I did some of my best teaching that semester. I wanted to model proactive. As an online class discovered new ways to track patterns that provided wonderful insight. Maybe even get a metholdogy paper out of this as well! After the semester I went to pick up the IRB forms dropped off to the office.

One student completed the form.

I had nothing. All the work, for naught. Which then makes you feel guilty for trying to make professional gains doing something that is so fundementally right.

I tried to stick with the group. I had made new friends. Slowly the pressures of the campus and a loss of perspective and I faded away. Letting my team down.

The research never truly drove me. I loved the search for new methods for data analysis of online classes but diversity in children's literature just wasn't my passion. Which also leads to guilt. Here I want to talk tech and students face a world of hate and opression.

I needed a new plan.

Perspective Possibilities

At my plan crumbled I was also making no secret that I think most of the education research, publication, and assessment industry is a sham at worse and a waste of resources as best.

I have always tried to advocate for greater open scholarship. Pushed hard. Got bruised harder and made no gains.

It's called power for a reason.

So I started searching and playing in open spaces. I have always fooled with tech. Never really a coder or developer, a tinkerer.Part of the reason I studied at the New Literacies Research Lab. I believe the way we read, write, and participate has fundementaly shifted and we as educators faield to respond.

Given my affinity for hanging online and my desire for open scholarship I was drawn to the IndieWeb community. In fact my first IndieWeb post came at LRA when I argued against the rights  we sign away to publishers.

So I chose to switch gears and continue the work I began last year when I presented a study on and Rhizomatic Learning.

Philosophies of Your Own Domain

Something different happens in  spaces people own online. The agentive writing, the continuos exchange of knowledge, and the struggle to understand all unfold as people fold their identities.

I began by trying to draw on Vygotsky's idea of perezhivaniya.After designing a research project around this philsophy I shared the work with the Extrended Mind Culture and Activity ListServ.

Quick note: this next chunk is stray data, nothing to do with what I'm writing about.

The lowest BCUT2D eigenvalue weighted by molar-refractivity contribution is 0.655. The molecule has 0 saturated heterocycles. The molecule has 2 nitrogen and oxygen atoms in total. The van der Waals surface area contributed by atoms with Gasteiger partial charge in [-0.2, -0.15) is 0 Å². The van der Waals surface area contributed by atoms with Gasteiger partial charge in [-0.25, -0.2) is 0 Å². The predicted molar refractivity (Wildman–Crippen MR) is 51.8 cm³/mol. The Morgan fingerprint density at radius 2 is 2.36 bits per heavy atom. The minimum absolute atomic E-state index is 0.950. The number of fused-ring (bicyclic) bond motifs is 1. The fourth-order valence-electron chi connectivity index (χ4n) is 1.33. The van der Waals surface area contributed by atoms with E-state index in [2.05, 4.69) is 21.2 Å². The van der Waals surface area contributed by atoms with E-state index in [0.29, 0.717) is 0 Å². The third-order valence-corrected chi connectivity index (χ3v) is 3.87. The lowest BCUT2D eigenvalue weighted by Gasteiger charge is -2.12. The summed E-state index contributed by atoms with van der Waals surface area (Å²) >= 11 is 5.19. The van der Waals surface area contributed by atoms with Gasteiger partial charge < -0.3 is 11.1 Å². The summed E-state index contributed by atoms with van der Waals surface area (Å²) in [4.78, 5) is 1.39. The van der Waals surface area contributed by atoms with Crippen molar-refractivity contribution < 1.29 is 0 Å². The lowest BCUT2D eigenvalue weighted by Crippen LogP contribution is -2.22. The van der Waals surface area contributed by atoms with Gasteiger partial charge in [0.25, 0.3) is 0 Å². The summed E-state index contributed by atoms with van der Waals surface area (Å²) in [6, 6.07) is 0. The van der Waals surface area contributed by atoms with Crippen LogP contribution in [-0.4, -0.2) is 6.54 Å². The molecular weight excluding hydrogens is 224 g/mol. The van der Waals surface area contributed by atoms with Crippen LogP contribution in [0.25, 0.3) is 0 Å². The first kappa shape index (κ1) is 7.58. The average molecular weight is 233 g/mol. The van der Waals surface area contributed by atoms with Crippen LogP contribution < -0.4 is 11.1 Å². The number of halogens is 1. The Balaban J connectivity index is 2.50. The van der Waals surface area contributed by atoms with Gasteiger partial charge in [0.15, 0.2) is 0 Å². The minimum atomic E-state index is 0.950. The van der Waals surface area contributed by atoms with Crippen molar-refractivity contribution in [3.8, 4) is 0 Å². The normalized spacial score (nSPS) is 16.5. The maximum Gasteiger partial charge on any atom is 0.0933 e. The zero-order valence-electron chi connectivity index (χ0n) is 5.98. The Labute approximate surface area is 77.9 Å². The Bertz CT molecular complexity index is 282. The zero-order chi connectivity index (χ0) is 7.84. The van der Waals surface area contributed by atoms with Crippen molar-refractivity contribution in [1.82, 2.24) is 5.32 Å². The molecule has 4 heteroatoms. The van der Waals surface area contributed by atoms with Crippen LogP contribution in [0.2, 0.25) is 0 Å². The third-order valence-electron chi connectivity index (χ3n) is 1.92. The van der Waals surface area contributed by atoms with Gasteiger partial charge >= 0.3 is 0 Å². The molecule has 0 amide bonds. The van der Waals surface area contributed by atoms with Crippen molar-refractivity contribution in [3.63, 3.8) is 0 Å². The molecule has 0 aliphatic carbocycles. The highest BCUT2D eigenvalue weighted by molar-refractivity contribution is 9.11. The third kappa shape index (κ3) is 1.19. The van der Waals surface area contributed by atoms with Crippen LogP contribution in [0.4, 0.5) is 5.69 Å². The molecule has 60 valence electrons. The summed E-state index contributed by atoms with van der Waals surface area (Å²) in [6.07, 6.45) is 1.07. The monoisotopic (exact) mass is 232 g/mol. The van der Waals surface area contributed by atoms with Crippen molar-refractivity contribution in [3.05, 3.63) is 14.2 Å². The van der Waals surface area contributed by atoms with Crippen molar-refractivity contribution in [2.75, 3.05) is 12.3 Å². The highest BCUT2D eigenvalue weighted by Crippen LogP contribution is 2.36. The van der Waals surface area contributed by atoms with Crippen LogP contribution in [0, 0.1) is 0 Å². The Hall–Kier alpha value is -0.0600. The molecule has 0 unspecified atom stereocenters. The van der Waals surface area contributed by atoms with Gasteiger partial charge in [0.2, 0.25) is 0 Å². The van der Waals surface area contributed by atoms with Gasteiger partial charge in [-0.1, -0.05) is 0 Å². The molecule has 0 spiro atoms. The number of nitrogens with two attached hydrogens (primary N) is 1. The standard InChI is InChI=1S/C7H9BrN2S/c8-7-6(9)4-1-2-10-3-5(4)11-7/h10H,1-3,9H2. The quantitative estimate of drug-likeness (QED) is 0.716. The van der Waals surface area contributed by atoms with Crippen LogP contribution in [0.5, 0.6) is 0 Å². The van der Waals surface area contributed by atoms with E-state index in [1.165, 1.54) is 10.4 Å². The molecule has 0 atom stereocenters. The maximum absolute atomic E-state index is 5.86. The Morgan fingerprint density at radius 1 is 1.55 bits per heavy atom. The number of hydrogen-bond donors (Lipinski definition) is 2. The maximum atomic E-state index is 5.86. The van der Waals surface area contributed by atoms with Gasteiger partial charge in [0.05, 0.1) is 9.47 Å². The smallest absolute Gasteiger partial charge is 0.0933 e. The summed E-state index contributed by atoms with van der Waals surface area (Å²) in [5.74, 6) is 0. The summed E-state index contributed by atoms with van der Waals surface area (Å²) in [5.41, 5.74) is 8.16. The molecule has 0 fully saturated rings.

They pointed me towards Dewey. I missed the the "essence" that often will not translate to English. I have always been drwn to Dewey. Especially after long conversations with Chip Bruce and Rick Beach. So I tweaked my design around theories of democracy and education.

I ended up here in the paper: https://jgmac1106homepage.glitch.me/openpedagogycasestudy.html#power-platforms-and-individuals

Yet this makes me think about perspectives and international literacy research. Is Dewey, his pragmatism, as American as Apple Pie and frought with same cultural bias? Can you build toward an ideal without a focus on the critical?

These will be thoughts I will continue to explore. Well it's after midnight. Missing everyone at but Skip James been keeping me company. Enough rambling. Gonna call it a night. Enjoy vital sessions.

 

Greg McVerry

Engaging in Discourse About Your Work

I have searched high and low for the magic sauce. I haven't found it yet. I want the ingredient that makes community flourish in the

7 min read

I have searched high and low for the magic sauce. I haven't found it yet. I want the ingredient that makes community flourish in the online classes I teach.

I blamed the LMS. Studnets just worked through assignments and if you said post and respond twice. That is exactly what they did.

I realized it is in't the LMS that suck it was me.

I tried every configuration of tools to try and crowbar "social" in. No matter the format my class ended up looking like a pinterest board of student assignments. I could have just taught via email.

I realized what my students were missing was a model of federated and distributed discourse. In the class I give no minimums of how many posts and how many replies. It seems contrite. So this iteration I have told my students I expect interaction. They simply will not do well if they just post their completed assignments. Engagement is required...but I did not provide support.

That is the purpose of this post. Look at how social media engagement occurs in the wild

In the tweets below you will find the conversation threads surrounding this post.

Here are my tips to engage with others:

  • Be proud of what you write and make
  • Share it out across networks. It is okay to share posts beyond class
  • Invite discussion (But don't end posts with "What do you think? Just leave a comment." That's cheesy)
  • Share more than a link. Tell my why your post is important. Why should I care.
  • Pictures included with social media increase engagement.

You want to not simply post your work but live it. Have an emotional attachment to your ideas and your words. Discuss what you write and watch it travel.

I then pinged people in my network I knew who would be either interested or willing to challenge my ideas. Hopefully both.

Some left comments on the blog.

Then some folks really wanted us to annotate the piece.

This brought in the interest of the Hypothesis Team

Some people then shared their own work to back up their claims or challenge my claims.

We discussed research and assessment methods

We debated the boundaries of action, thought, knowledge, and assessment.

We kicked people off the boat

CLMOOC